Archive for June, 2009
Posted on June 21, 2009 - by MG
For those of you who are also writers, here’s another of my very occasional posts about writing.
(If I weren’t so lazy about editing videos you’d be having an author visit update about me trip to Scotland, complete with a video of my publicist Alex and I sampling awesome tearooms and sweetie shops. This will happen soon!)
I’m definitely pushing things to the limit at the moment. Writing Joshua 4, editing Joshua 3 and planning a Brand New Thing is not ideal. There are moments when my head can deal with everything. Then it goes and explodes a bit with all the competing stuff.
Kudos to all those writers who write faster than me and work on several projects at a time. For me, write-one-edit-one is the limit of my efficiency.
The plot for the New Thing is almost there. I’m happy now that finally it’s strong enough to start. A conversation with my wicked stepfather-in-law, a composer with a degree in history, the other day elicited a most useful piece of information.
Three ideas clicked into place and bingo, I finally knew the YEAR in which the New Thing is set. Yep, it’s historical. Bit of a departure for me, I know. But writers only develop if they keep challenging themselves.
The next thing to develop is the ‘voice’. Who is telling the story and why?
Normally this wouldn’t be such an issue for me. Except that I would quite like a rest from a very intensive first person narrative, like that of ‘The Joshua Files’. And ideally I’d like a break from writing as a teenage boy. But who could be the narrator of a boy’s story if not him or another boy? His mother? In children’s fiction, no way! His girlfriend? What if he doesn’t have one? His best friend? In the period in which this is set, that would be a boy. So no. His sister? Hmmmm..maybe. The omniscient third person? Risky, tricky to avoid the modern bias on historical events/attitudes.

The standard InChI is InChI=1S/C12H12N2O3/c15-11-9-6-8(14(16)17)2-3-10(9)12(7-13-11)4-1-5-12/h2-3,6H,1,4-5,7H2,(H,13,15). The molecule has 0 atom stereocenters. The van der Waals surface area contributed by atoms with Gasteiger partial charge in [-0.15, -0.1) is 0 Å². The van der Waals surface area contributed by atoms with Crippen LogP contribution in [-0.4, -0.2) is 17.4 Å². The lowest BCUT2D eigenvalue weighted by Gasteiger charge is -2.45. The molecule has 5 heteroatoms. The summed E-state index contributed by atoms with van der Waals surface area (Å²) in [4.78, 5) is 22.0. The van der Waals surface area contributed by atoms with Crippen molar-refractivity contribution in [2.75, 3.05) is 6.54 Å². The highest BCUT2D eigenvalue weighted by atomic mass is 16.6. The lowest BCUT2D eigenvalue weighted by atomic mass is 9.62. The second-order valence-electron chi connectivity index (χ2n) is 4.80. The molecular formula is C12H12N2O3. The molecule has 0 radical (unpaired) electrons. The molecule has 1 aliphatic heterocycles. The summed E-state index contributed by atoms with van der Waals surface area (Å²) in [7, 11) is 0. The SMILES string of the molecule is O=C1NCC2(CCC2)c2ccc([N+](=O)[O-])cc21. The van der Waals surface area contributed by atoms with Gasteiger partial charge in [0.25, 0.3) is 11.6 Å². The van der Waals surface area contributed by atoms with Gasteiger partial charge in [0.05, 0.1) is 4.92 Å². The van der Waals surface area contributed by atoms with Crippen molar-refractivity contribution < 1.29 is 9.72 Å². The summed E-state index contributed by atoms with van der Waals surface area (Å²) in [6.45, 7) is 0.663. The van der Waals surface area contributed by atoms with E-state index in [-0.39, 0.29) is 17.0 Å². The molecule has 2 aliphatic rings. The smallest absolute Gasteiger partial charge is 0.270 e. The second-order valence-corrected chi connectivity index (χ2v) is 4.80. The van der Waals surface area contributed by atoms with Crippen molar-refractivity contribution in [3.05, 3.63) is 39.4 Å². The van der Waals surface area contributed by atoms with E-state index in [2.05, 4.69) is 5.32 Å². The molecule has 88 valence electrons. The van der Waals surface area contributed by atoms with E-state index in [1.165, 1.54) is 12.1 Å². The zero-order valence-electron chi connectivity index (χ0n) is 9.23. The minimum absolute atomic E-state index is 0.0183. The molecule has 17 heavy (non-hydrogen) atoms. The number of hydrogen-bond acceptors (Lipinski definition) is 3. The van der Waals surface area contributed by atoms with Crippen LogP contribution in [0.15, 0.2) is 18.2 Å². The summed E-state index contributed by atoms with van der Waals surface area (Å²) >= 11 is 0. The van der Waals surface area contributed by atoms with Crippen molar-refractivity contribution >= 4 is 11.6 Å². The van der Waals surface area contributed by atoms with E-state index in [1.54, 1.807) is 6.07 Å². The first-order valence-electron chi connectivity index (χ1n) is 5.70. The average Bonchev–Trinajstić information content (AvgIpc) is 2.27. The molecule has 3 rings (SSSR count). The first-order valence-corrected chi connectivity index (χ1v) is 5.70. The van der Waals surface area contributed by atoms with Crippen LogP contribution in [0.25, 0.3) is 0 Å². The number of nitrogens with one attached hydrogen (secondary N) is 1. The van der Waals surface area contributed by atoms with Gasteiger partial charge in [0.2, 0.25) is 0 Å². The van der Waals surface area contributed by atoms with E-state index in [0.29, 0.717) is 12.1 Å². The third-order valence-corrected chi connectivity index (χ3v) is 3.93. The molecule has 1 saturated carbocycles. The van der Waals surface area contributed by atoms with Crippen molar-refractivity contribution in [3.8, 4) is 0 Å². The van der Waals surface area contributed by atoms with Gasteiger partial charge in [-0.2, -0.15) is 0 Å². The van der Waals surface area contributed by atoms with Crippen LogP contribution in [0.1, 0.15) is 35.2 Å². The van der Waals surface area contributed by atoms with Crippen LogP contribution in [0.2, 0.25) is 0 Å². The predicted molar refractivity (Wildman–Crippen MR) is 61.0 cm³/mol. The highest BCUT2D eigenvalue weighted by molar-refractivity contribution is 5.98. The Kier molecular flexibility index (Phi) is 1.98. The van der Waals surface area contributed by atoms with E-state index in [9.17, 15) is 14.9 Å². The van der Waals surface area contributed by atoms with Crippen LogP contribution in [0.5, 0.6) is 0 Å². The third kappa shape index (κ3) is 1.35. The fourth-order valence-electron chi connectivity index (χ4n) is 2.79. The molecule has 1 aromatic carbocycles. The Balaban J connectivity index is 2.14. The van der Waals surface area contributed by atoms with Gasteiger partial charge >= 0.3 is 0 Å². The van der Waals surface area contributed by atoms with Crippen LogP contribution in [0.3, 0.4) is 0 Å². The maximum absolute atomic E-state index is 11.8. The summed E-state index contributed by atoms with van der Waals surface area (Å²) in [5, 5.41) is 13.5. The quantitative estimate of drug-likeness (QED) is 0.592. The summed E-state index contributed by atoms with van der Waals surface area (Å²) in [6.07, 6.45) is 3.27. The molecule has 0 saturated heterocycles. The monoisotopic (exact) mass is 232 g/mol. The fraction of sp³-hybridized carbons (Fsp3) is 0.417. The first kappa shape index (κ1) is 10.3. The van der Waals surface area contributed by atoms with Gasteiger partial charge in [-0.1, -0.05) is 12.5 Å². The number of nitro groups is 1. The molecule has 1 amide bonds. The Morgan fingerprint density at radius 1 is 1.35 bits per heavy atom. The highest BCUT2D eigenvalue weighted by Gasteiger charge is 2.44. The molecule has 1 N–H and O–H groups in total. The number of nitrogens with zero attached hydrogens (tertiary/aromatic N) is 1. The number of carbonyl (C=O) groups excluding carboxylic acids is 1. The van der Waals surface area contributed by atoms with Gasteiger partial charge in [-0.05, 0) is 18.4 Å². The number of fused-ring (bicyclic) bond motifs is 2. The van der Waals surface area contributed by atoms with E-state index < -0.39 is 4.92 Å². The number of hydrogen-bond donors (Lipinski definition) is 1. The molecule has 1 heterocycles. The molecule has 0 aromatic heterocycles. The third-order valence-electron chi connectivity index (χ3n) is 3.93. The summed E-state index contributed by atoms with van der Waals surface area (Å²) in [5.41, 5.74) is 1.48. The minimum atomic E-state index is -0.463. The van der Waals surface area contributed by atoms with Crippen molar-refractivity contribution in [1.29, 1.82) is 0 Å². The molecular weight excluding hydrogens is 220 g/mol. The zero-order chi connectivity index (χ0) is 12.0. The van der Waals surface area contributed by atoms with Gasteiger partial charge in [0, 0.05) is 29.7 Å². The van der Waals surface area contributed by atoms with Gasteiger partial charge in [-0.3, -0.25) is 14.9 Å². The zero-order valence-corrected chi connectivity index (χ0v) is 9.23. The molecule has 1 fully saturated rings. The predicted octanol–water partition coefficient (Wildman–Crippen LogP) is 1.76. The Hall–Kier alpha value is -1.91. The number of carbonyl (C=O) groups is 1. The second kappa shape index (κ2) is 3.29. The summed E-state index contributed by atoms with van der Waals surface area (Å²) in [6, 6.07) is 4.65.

At this stage I like to experiment. You’ve nothing to lose from trying a few openings, from a few points of view, first person, third person. One usually leaps out as the right one for the story.
Another day or two of work and I might have this cracked. Problem is, I can’t take a day from writing Joshua 4. I’m on a massive roll and it’s occupying SO much story-brain.
How long does it take everyone else to find ‘the voice’ for a particular project?
Posted on June 7, 2009 - by MG
My turn to tell this oft-told story…a bunch of Twitter-aquainted folk got together to collectively fangirl/boy the superstar Mexican movie director, Guillermo del Toro of Pan’s Labyrinth and Hellboy fame. His new book, part 1 of a vampire thriller series title ‘The Strain’, was launched and we just HAD to have a signed copy.
Did I mention that Guillermo is from Mexico, like me? I thought he might like to read The Joshua Files: Invisible City, what with it being a high-octane adventure set in Mexico lindo y querido (that’s a quote from a very popular song – about dear, lovely Mexico). Fellow children’s author Alexander Gordon Smith, one of the posse, thought Guillermo might enjoy his young-adult horror series Furnace: Lockdown.
Here’s a photo of Gordon and I and the books we prepared to sign over to Senor del Toro. (In fact he’s probably grand enough to refer to as Don Guillermo.)
It had nothing to do with fantasies that, as Gordon puts it on his blog, Don Guillermo might “read it on the plane home and think ‘I’m going to make Furnace into a film”. (or indeed Joshua Files). Of course not!
Anyway, we had such a good time chatting in the queue, manfully manned by Liz and Mark from My Favourite Books, that we couldn’t bear to part, so we reconvened at a West End Mexican restaurant, Wahaca for burritos, tacos and enchiladas.
I had a wonderful time meeting everyone and we really must do it again.
Finally, here’s a photo of the dude himself.
You can read other accounts of this fun day out at the other bloggers sites.
Sharon from Dark Fiction Review on meeting Guillermo del Toro (which includes a nicely grabbed shot of me shaking hands with my fellow and most distinguished paisano, Don Guillermo).